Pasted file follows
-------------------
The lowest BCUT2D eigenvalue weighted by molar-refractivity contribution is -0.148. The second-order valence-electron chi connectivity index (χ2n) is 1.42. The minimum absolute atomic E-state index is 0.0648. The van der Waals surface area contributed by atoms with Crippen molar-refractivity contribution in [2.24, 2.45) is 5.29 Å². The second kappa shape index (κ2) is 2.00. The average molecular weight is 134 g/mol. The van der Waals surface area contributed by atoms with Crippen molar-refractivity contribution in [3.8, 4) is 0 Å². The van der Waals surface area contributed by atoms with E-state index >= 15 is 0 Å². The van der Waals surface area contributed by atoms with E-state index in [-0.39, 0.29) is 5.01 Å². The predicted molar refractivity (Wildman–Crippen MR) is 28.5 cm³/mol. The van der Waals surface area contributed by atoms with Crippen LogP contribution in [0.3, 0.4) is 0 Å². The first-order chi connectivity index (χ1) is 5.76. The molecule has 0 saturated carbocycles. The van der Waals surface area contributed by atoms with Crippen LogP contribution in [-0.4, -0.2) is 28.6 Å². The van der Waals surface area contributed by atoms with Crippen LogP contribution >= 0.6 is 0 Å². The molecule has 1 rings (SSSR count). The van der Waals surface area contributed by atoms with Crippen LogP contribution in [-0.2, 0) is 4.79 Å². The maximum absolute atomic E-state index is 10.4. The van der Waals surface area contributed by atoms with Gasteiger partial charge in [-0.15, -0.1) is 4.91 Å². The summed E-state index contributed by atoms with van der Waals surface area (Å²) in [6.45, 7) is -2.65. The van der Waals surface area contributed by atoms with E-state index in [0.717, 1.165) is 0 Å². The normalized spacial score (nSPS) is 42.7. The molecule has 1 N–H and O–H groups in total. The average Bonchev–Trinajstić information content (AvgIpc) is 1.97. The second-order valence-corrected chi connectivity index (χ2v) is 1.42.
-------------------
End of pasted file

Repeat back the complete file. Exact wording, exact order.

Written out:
The lowest BCUT2D eigenvalue weighted by molar-refractivity contribution is -0.148. The second-order valence-electron chi connectivity index (χ2n) is 1.42. The minimum absolute atomic E-state index is 0.0648. The van der Waals surface area contributed by atoms with Crippen molar-refractivity contribution in [2.24, 2.45) is 5.29 Å². The second kappa shape index (κ2) is 2.00. The average molecular weight is 134 g/mol. The van der Waals surface area contributed by atoms with Crippen molar-refractivity contribution in [3.8, 4) is 0 Å². The van der Waals surface area contributed by atoms with E-state index >= 15 is 0 Å². The van der Waals surface area contributed by atoms with E-state index in [-0.39, 0.29) is 5.01 Å². The predicted molar refractivity (Wildman–Crippen MR) is 28.5 cm³/mol. The van der Waals surface area contributed by atoms with Crippen LogP contribution in [0.3, 0.4) is 0 Å². The first-order chi connectivity index (χ1) is 5.76. The molecule has 0 saturated carbocycles. The van der Waals surface area contributed by atoms with Crippen LogP contribution in [-0.4, -0.2) is 28.6 Å². The van der Waals surface area contributed by atoms with Crippen LogP contribution >= 0.6 is 0 Å². The molecule has 1 rings (SSSR count). The van der Waals surface area contributed by atoms with Crippen LogP contribution in [-0.2, 0) is 4.79 Å². The maximum absolute atomic E-state index is 10.4. The van der Waals surface area contributed by atoms with Gasteiger partial charge in [-0.15, -0.1) is 4.91 Å². The summed E-state index contributed by atoms with van der Waals surface area (Å²) in [6.45, 7) is -2.65. The van der Waals surface area contributed by atoms with E-state index in [0.717, 1.165) is 0 Å². The normalized spacial score (nSPS) is 42.7. The molecule has 1 N–H and O–H groups in total. The average Bonchev–Trinajstić information content (AvgIpc) is 1.97. The second-order valence-corrected chi connectivity index (χ2v) is 1.42.